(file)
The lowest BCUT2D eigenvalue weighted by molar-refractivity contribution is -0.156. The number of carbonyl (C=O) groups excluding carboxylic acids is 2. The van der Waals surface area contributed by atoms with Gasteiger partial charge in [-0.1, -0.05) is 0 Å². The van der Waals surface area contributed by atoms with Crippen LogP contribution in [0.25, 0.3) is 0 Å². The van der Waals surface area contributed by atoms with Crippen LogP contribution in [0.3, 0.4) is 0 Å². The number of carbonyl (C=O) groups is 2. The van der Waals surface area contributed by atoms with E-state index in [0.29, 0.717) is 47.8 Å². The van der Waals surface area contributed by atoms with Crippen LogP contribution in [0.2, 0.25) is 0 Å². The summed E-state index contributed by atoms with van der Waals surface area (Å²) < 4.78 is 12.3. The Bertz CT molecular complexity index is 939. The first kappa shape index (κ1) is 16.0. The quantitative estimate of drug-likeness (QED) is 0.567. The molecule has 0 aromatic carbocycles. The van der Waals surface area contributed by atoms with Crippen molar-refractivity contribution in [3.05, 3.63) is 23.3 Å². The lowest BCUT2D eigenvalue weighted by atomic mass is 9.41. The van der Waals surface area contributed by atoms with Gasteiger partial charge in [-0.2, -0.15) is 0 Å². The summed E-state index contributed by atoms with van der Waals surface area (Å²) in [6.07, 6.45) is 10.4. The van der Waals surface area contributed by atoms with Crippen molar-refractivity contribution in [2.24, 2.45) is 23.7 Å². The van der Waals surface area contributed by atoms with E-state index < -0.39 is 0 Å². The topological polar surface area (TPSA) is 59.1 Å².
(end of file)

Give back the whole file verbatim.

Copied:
The lowest BCUT2D eigenvalue weighted by molar-refractivity contribution is -0.156. The number of carbonyl (C=O) groups excluding carboxylic acids is 2. The van der Waals surface area contributed by atoms with Gasteiger partial charge in [-0.1, -0.05) is 0 Å². The van der Waals surface area contributed by atoms with Crippen LogP contribution in [0.25, 0.3) is 0 Å². The van der Waals surface area contributed by atoms with Crippen LogP contribution in [0.3, 0.4) is 0 Å². The number of carbonyl (C=O) groups is 2. The van der Waals surface area contributed by atoms with E-state index in [0.29, 0.717) is 47.8 Å². The van der Waals surface area contributed by atoms with Crippen LogP contribution in [0.2, 0.25) is 0 Å². The summed E-state index contributed by atoms with van der Waals surface area (Å²) < 4.78 is 12.3. The Bertz CT molecular complexity index is 939. The first kappa shape index (κ1) is 16.0. The quantitative estimate of drug-likeness (QED) is 0.567. The molecule has 0 aromatic carbocycles. The van der Waals surface area contributed by atoms with Crippen molar-refractivity contribution in [3.05, 3.63) is 23.3 Å². The lowest BCUT2D eigenvalue weighted by atomic mass is 9.41. The van der Waals surface area contributed by atoms with Gasteiger partial charge in [-0.2, -0.15) is 0 Å². The summed E-state index contributed by atoms with van der Waals surface area (Å²) in [6.07, 6.45) is 10.4. The van der Waals surface area contributed by atoms with Crippen molar-refractivity contribution in [2.24, 2.45) is 23.7 Å². The van der Waals surface area contributed by atoms with E-state index < -0.39 is 0 Å². The topological polar surface area (TPSA) is 59.1 Å².